CITC’s college campus tours gave Chyenne a taste of what university life could be like and motivated her to pursuing higher education. Early this January, Michael accompanied an excited Chyenne on her first visit with an APU advisor to enroll in college.
“Just to see her reaction to what types of classes she’s going to take, that’s definitely a moment I’ll remember,” Michael said. “For her to come to us in September and now be enrolling in college — that’s a proud moment for her and us. She felt confident and ready.”
“Enrolling at APU was fun,” Chyenne shared. “Michael asked a few questions I didn’t think of. Now I’ve started school, and it’s going really well. I like learning new things. I’ve always wanted to go to college.”
Now, Chyenne is a go-getter: When she wanted to apply for a scholarship through her Native corporation, she brought it to Michael and Camai for advice. She started a budget on her own, and she’s working toward purchasing her own vehicle.
“She’s very honest about where she’s at and where she wants to go, and that’s what allows us to be so helpful to her,” Camai described. “She’s the one who gets in the driver’s seat and takes the wheel. We’re just there to help guide her now.”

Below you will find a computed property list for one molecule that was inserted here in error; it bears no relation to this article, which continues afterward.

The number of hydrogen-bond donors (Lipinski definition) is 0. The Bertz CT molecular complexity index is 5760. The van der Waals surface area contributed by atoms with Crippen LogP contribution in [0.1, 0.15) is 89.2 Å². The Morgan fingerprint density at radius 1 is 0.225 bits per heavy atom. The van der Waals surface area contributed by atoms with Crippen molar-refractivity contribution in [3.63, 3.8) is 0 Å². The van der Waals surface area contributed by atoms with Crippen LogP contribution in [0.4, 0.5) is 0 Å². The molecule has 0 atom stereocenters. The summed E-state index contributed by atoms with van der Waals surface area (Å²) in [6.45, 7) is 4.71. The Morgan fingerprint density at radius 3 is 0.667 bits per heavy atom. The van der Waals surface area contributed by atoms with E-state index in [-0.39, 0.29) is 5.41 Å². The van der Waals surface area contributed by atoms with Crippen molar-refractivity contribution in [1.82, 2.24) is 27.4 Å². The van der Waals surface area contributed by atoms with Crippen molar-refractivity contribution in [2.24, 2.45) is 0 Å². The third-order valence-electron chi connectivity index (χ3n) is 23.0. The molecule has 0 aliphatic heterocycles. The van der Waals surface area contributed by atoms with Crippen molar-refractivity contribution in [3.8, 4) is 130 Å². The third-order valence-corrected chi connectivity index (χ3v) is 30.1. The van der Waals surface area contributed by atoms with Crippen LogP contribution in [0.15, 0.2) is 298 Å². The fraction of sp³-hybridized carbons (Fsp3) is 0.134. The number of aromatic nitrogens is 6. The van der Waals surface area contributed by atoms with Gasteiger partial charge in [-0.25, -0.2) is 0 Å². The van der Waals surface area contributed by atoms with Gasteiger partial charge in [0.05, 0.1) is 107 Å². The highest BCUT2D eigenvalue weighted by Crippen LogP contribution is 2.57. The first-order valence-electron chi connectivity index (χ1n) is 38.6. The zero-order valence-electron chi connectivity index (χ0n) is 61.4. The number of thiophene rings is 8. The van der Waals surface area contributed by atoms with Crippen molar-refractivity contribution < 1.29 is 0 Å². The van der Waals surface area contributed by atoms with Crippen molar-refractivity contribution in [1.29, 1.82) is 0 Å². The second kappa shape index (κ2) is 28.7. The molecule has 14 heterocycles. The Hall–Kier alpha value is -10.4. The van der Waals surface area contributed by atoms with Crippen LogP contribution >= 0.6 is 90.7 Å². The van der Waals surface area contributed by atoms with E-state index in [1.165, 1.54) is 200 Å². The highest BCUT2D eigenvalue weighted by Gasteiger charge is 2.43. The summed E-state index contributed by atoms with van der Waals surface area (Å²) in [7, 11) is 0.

What’s more, Chyenne is an inspiration to others. Her performance helped propel her family, with her brother, Steven, who just completed his GED and became the Employment Services and Training Department’s first GED graduate of 2018.
So, what’s next for Chyenne? She paused to think about it.
“Right now, I hope I can find a major I’m really interested in pursuing,” she said after a moment. “After that — I don’t know. Maybe I’ll work at CITC!”
You can find the support you need at the Nat’uh Service Center through CITC programs and services. Visit us, or give us a call at (907) 793-3600 to get started.